Downtown Vancouver houses many sport and entertainment venues and is the heart of culture, framed with beautiful buildings - both historical and modern ones. It is also considered as the commercial and government centre of the city. Visitors refer to it as to a place with good vibes full of cafés, restaurants and small scattered parks perfect for just sitting down and enjoying the sunshine. Beside the famous Steam clock and small streets of the old town, one of the most popular spots is the Stanley Park - the best place to enjoy Vancouver's setting surrounded by mountains on a 1,000 acres and with a beach: English Bay. But there is way more to enjoy in this neighbourhood: take a virtual walk through Downtown's history and vibrant atmosphere in this photo essay!
The Oppenheimer Warehouse
100 Powell Street
The Oppenheimer Warehouse is Vancouver's oldest brick building: it was built in 1886 by David Oppenheimer, and bought by the famous Singer Bryan Adams in 1991. The building was under construction when the Great Fire that destroyed Vancouver happened in June, 1886. David Oppenheimer is considered as the “Father of Vancouver” and he was also the mayor of the city between 1888-91 so the building served as a temporary Hall. It still preserves the original structure, which makes it not just another brick building, but an example of heritage conservation and restoration, both inside and outside.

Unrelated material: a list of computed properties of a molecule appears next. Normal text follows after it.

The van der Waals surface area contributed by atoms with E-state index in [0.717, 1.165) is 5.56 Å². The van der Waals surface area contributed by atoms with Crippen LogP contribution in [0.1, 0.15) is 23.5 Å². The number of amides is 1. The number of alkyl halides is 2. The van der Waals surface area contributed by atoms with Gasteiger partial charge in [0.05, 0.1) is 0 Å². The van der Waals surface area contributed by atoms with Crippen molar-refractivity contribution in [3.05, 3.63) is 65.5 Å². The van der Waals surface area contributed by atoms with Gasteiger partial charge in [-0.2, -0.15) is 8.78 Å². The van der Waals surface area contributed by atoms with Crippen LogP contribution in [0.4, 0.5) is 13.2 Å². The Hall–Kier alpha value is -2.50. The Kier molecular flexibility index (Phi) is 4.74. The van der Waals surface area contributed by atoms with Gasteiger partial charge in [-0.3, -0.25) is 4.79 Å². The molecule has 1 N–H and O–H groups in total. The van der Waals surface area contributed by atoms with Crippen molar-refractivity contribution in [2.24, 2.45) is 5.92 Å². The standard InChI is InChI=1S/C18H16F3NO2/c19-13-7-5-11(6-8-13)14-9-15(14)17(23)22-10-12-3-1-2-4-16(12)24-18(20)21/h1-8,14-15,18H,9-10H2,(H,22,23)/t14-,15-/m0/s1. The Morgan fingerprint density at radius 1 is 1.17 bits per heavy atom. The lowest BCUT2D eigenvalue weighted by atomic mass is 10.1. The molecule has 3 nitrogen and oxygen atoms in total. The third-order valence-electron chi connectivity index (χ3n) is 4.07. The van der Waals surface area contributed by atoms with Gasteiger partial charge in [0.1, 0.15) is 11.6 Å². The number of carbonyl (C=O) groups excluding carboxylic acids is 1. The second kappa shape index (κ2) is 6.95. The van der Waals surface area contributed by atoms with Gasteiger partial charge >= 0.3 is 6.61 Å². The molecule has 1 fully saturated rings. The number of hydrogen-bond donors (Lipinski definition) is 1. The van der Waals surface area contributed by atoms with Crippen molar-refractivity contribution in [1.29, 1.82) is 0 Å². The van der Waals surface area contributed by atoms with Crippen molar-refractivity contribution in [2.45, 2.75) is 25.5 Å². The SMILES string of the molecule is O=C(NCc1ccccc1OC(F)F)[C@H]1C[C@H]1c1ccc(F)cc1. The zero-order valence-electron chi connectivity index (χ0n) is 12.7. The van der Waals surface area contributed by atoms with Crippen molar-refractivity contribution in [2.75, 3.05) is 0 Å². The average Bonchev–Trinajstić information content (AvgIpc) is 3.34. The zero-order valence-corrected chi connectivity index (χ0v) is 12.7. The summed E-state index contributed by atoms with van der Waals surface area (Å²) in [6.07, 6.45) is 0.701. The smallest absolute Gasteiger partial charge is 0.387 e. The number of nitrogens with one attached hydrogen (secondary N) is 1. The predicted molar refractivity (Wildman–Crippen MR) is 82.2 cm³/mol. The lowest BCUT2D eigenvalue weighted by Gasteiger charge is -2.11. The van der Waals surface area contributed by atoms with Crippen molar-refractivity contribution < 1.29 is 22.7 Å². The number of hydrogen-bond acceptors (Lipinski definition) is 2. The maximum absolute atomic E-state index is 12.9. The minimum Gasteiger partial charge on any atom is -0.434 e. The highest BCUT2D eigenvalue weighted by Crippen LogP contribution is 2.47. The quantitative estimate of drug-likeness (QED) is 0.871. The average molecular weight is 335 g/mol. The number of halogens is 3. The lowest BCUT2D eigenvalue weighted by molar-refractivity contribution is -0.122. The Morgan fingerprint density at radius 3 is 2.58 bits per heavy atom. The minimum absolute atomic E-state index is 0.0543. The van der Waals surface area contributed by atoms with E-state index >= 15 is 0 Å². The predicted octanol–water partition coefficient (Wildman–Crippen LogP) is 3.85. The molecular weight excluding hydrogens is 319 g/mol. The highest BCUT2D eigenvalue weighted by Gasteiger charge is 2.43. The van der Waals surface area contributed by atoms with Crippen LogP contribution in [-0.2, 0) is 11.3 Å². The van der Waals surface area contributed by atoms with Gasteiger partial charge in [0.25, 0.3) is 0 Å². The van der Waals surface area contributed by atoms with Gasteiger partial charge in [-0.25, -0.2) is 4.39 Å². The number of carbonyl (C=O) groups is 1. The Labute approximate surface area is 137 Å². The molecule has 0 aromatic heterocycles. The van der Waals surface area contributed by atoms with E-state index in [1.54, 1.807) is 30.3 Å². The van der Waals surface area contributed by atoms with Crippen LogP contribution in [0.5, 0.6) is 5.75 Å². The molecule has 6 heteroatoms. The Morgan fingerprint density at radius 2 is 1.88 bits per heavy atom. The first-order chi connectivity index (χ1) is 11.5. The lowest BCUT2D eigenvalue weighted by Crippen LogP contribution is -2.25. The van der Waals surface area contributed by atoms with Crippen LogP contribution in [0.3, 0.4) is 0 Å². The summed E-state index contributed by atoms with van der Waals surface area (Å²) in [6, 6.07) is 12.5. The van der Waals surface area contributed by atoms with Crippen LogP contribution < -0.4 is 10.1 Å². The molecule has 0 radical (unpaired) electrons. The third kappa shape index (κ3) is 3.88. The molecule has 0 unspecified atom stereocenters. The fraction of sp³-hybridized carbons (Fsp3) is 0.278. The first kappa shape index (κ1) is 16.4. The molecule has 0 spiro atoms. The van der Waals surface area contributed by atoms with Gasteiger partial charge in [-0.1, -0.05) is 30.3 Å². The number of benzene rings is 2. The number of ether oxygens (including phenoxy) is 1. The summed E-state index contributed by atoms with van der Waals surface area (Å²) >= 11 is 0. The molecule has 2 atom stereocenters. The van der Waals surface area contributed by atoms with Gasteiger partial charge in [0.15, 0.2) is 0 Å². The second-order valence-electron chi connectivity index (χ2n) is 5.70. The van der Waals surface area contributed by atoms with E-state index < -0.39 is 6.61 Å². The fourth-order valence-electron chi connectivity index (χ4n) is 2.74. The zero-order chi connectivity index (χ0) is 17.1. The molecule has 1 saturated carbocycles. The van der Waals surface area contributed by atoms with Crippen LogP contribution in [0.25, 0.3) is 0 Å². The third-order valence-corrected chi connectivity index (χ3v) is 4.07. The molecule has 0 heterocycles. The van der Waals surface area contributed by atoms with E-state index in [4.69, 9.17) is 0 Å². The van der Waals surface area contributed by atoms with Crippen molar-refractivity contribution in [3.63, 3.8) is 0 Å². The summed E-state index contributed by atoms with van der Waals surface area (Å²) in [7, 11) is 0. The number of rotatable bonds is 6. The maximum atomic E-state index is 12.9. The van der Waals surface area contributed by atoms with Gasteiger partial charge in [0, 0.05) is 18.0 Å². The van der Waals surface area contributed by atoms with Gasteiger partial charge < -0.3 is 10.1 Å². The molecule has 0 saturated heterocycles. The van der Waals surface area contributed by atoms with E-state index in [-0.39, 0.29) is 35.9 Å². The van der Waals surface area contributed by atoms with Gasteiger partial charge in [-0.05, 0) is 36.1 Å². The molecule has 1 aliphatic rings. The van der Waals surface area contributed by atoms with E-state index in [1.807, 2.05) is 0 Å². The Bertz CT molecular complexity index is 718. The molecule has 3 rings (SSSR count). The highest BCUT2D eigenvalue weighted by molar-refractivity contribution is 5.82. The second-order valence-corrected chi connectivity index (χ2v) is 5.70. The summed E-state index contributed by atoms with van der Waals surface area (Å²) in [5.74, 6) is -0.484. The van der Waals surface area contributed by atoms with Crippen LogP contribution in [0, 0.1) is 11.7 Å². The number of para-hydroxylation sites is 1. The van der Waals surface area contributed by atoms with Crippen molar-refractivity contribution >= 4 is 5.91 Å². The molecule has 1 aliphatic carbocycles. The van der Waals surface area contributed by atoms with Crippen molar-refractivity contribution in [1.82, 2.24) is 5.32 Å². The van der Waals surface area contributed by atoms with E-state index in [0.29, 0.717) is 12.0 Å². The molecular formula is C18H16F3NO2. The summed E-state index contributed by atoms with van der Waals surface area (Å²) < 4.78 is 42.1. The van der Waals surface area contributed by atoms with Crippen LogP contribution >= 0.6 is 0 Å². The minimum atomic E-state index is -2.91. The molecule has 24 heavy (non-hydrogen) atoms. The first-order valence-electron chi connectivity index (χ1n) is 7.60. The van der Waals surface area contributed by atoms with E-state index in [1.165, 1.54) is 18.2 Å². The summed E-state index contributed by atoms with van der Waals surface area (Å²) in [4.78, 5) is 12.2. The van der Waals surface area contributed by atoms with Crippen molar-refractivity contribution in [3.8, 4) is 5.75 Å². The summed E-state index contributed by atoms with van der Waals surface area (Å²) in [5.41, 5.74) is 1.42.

In that sense, it is interesting to know that the City of Vancouver Heritage Award was given to Bryan Adams in 1998 for the restoration of this building, which took 7 years. The very first business that started in it was a Wholesale Grocery but was sold later to Glass Manufactures in 1902. Today it's the Warehouse Studio where clients like AC/DC, Metallica, Bon Jovi, Michael Buble, REM and Sir Elton John have been working on their albums.
The Sam Kee Building
8 West Pender Street
Rght after entering the Chinatown, you will see the Sam Kee building - the thinnest building in the world. It also holds the Guinness World Record for being the shallowest commercial building in the world. Chang Toy, the original owner, found himself in a challenge when The City of Vancouver expropriated 7.3 meters and leaving only 2 meters of his property. He hired and architect to design a building for that space where others saw a useless piece of land. The two storey high building with 1.5 meters depth on the ground floor was designed by the architects Brown and Gillam in 1913. There were 13 businesses at one time, and it was also the only place in Chinatown where people could enjoy baths.
Meet The Photographer: Ricardo Vacas
Ricardo Vacas, owner of the firm Kerp Photography, always showed intense interest in many forms of creative arts. His professional photography career started in his home country, Spain, where he was the official photographer of several music bands, models and clothing brands. He decided to move to Wellington, New Zealand in 2012, knowing his real interest was fashion photography more than any other field. Currently living in Vancouver, Canada, he now combines his fashion, editorial and commercial photography projects with regular trips to Europe and USA.